Tackle D&I issues within their own companies, rather than replicating initiatives from other companies. Companies that focus on diversity appropriately know where they lose their talent and why, and they focus on those areas over the long term. They know that quickfixes and “ticking the boxes” will not deliver impact, nor will simply copying the efforts of others. Melissa Harper of Monsanto warned against “boiling the ocean,” or trying to do everything, recommending instead that companies focus on the areas that matter most to their own organizations.
Appreciate that hiring and developing diverse talent require an inclusive definition of “the right fit,” along with a flexible corporate culture. A company cannot hire and develop for diversity while retaining a narrow definition of what “great talent” is. Judith Williams of DropBox, for example, talked about “going beyond the usual suspects” when it comes to hiring.
Adapt their cultures to the changing workforce, rather than hiring individuals who perpetuate the current culture. Judith Williams of DropBox pointed out that when an organization hires people of diverse backgrounds, the culture changes too. Leadership needs to not only accept this change, but use it to the company’s advantage.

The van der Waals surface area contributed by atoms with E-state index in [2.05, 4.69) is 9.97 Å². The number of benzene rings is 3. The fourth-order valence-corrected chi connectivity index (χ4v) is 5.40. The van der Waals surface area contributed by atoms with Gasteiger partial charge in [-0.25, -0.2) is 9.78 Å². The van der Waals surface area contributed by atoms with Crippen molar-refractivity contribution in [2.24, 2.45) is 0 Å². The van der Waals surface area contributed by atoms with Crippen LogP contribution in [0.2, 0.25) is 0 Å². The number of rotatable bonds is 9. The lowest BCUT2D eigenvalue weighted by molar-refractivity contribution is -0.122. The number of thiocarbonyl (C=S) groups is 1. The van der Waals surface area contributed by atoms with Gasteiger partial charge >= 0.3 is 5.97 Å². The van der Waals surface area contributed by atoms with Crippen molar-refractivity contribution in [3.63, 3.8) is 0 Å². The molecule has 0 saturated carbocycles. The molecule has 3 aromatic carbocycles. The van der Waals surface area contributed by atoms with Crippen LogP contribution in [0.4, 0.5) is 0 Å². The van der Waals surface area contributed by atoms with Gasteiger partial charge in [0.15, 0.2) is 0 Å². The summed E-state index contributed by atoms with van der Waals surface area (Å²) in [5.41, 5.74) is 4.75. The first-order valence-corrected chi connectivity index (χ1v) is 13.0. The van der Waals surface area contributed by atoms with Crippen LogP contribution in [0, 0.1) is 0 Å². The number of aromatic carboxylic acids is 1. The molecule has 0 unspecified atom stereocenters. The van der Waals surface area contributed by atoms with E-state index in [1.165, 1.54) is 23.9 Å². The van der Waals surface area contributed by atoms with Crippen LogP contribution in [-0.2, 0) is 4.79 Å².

#GameChangers move beyond talk and symbolic hires
Most companies acknowledge the importance of establishing objectives around diversity and inclusion, yet their broader talent strategies often do not support these goals. Companies that truly “move the needle” align processes and behaviors with talent objectives and hold leaders accountable.
#GAMECHANGERS HIGHLIGHTED THE NEED TO:
Address unconscious bias. Training to combat unconscious bias came up in every conversation with our #GameChangers. For example, Judith Williams of DropBox stated that to be truly inclusive, fundamental assumptions must be addressed.